Hee! Loved that video, Enright.
Ah, toilet paper. I used to brag, tongue-in-cheek, that the good old USA was the greatest because we have the world's best TP. But I was half serious. We really do.
So much of the world has a dearth of this wonderful stuff, and it is properly treasured in some places. Like Mexico, where they tote it about in garish plastic boxes, granny grandly carrying it aloft in her two proud hands when the family disembarks from the knee-crushing bus at a pit stop. It is then parsimoniously and ceremoniously doled out to each in in the clan before they depart to their respective pit stop stalls.
Back in the day, in Cambodia, I was amazed to see these same garish molded plasti TP dispensers in unicorn colors honored with pride of place in the centers of the more upscale sidewalk eateries of Pnom Penh. How in the world did they get them? Or the horrible rough TP to go in them? TP was mainly used by the locals as a one-square screen for teeth picking after a meal. (Nose picking in public was A-OK, but teeth-picking required screening with whatever was available, one's hand if nothing handy. Go figure.)
Anyway, it was impossible to buy TP there. I made a deal with the manager of the 5-star hotel in PNP to be allowed to loot the lovely American toilet paper from their ladies' room (and enjoy a hot shower) whenever I was in town in exchange for saving him from a posse of Khmer Rouge baddies on the road between Saom and PNP. Har. So I had great TP when staying in the Westerized guest houses in the capital reserved for us Large International Organization folks when I was there.
Back on my tiny island and when in our Provincial capital, I went native and eschewed TP, opting for the local method of washing off with water every time. You used a tin bowl to dip water out of the nearby jug or basin and just washed yourself down there. Yes, there was nothing to dry off with, but On account of the heat it did not take that long. And, yes, the basin often contained brightly-colored poisonous toads and half-drowned scorpions and was a breeding ground for mozzies carrying malaria and dengue.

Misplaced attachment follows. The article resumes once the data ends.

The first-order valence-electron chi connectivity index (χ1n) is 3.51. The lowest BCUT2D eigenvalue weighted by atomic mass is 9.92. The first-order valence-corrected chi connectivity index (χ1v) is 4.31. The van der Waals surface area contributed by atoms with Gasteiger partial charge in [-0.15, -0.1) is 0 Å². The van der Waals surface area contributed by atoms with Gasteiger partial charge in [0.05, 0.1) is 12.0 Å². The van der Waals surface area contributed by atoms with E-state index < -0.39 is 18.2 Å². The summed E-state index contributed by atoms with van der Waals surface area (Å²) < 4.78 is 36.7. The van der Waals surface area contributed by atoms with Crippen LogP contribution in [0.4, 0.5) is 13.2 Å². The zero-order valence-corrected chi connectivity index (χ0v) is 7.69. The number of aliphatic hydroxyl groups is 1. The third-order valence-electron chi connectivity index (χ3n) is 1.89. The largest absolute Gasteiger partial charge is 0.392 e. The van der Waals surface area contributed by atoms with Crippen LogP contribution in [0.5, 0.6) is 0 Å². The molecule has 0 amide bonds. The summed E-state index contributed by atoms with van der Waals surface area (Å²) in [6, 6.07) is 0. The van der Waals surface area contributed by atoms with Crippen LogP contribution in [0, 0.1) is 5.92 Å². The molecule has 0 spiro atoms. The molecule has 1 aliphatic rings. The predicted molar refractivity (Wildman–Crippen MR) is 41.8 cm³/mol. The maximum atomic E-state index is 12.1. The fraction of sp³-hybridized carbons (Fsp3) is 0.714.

Well, the Brit, Kiwi and Canadian Navy guys who would sometimes bunk at my stilt shack in hammocks hanging from the rafters of my barn-like kitchen and the posts of my verandah (it was the best place to catch smugglers of SAMs and such -- I could tell stories!) were horrified I had gone native and had no TP to offer in my crazy lean-to bathroom where the toilet was just a hole cut in the floor over the lagoon, so they would bring their own Canadian military-issue TP rolls hanging from twine loops knotted around their necks, which my fellow islanders found hilarious! And so did I!
After some time, I felt like a bad hostess, so when I found a surprise lone roll of TP from Ho Chi Minh City in the market at Saom, I bought it for the princely sum of fourteen cents. It was so horrible! Remember the crepe paper we used to twist around and drape from the ceiling for kids' birthday parties back when? This TP was just like it, only wider. It was a sickly shade of mauve and riddled with nasty wood splinters. Dangerous stuff.
Oh well. Good enough to use as a tooth-picking screen, I guess!
And don't get me started on how the Chinese are the worst colonialists of all. I used to think the Belgians, followed by the French were the worst. Nope. The Chinese are the worst, hands down.
Anyway, in much of Asia (especially Japan, with its high-tech bottom-washing and -drying potties), they think we're nasty for only using paper instead of properly washing with H2O. So there's that, and maybe they have a point.
Toilet paper was theft-worthy in Russia when I was there in the
late 90's. It was quite hard to come by, and in the smaller towns and villages, the outhouse doors were padlocked to prevent TP theft. Now, the outhouses there were communal affairs, in good Commie style, a row of wooden outhouses perched over a shared long tin trough that stunk to high heaven, but with individual padlocked doors for each family. I was issued a Red Army gas mask to survive my trips to them. It also came in handy for thwacking the attack geese stationed at Outhouse Row.
TP. It's a test of culture!